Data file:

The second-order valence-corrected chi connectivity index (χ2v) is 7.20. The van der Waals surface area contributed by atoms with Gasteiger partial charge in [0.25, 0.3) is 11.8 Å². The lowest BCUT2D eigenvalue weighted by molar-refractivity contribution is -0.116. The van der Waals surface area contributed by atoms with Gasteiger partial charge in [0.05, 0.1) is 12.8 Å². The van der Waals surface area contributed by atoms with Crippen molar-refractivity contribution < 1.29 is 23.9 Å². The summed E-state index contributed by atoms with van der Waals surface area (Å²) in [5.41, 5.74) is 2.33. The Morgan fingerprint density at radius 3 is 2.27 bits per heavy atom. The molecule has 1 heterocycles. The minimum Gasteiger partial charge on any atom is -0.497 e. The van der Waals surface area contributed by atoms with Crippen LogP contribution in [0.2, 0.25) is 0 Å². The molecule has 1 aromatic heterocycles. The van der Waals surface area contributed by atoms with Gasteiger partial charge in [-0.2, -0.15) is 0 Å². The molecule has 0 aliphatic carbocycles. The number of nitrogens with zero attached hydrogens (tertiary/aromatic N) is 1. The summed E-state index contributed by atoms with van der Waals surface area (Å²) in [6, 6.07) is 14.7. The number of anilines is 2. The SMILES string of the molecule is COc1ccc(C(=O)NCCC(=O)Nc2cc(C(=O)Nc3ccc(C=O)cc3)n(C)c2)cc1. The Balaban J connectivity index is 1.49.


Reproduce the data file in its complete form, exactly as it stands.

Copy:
The second-order valence-corrected chi connectivity index (χ2v) is 7.20. The van der Waals surface area contributed by atoms with Gasteiger partial charge in [0.25, 0.3) is 11.8 Å². The lowest BCUT2D eigenvalue weighted by molar-refractivity contribution is -0.116. The van der Waals surface area contributed by atoms with Gasteiger partial charge in [0.05, 0.1) is 12.8 Å². The van der Waals surface area contributed by atoms with Crippen molar-refractivity contribution < 1.29 is 23.9 Å². The summed E-state index contributed by atoms with van der Waals surface area (Å²) in [5.41, 5.74) is 2.33. The Morgan fingerprint density at radius 3 is 2.27 bits per heavy atom. The molecule has 1 heterocycles. The minimum Gasteiger partial charge on any atom is -0.497 e. The van der Waals surface area contributed by atoms with Crippen LogP contribution in [0.2, 0.25) is 0 Å². The molecule has 1 aromatic heterocycles. The van der Waals surface area contributed by atoms with Gasteiger partial charge in [-0.2, -0.15) is 0 Å². The molecule has 0 aliphatic carbocycles. The number of nitrogens with zero attached hydrogens (tertiary/aromatic N) is 1. The summed E-state index contributed by atoms with van der Waals surface area (Å²) in [6, 6.07) is 14.7. The number of anilines is 2. The SMILES string of the molecule is COc1ccc(C(=O)NCCC(=O)Nc2cc(C(=O)Nc3ccc(C=O)cc3)n(C)c2)cc1. The Balaban J connectivity index is 1.49.